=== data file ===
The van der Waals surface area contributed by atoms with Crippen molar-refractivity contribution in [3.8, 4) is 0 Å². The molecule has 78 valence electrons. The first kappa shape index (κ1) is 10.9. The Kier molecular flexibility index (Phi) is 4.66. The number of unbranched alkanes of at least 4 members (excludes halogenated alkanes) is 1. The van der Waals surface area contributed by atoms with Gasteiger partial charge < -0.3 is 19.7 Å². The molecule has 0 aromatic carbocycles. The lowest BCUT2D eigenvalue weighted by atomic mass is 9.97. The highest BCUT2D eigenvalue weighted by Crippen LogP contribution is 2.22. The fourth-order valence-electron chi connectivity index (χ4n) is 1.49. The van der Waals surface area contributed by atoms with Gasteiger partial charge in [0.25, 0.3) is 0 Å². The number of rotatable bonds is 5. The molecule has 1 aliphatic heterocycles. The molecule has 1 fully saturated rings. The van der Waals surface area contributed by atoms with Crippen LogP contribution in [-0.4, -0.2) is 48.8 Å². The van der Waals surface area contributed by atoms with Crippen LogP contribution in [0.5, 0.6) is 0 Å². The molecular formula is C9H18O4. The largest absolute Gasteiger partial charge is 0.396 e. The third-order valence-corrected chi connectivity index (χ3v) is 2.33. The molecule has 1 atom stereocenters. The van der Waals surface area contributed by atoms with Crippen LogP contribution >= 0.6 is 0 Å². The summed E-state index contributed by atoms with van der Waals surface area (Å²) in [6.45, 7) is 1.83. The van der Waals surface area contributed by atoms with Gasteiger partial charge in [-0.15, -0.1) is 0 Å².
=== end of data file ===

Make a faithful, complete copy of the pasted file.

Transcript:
The van der Waals surface area contributed by atoms with Crippen molar-refractivity contribution in [3.8, 4) is 0 Å². The molecule has 78 valence electrons. The first kappa shape index (κ1) is 10.9. The Kier molecular flexibility index (Phi) is 4.66. The number of unbranched alkanes of at least 4 members (excludes halogenated alkanes) is 1. The van der Waals surface area contributed by atoms with Gasteiger partial charge < -0.3 is 19.7 Å². The molecule has 0 aromatic carbocycles. The lowest BCUT2D eigenvalue weighted by atomic mass is 9.97. The highest BCUT2D eigenvalue weighted by Crippen LogP contribution is 2.22. The fourth-order valence-electron chi connectivity index (χ4n) is 1.49. The van der Waals surface area contributed by atoms with Gasteiger partial charge in [0.25, 0.3) is 0 Å². The number of rotatable bonds is 5. The molecule has 1 aliphatic heterocycles. The molecule has 1 fully saturated rings. The van der Waals surface area contributed by atoms with Crippen LogP contribution in [-0.4, -0.2) is 48.8 Å². The van der Waals surface area contributed by atoms with Crippen LogP contribution in [0.5, 0.6) is 0 Å². The molecular formula is C9H18O4. The largest absolute Gasteiger partial charge is 0.396 e. The third-order valence-corrected chi connectivity index (χ3v) is 2.33. The molecule has 1 atom stereocenters. The van der Waals surface area contributed by atoms with Crippen LogP contribution >= 0.6 is 0 Å². The summed E-state index contributed by atoms with van der Waals surface area (Å²) in [6.45, 7) is 1.83. The van der Waals surface area contributed by atoms with Gasteiger partial charge in [-0.15, -0.1) is 0 Å².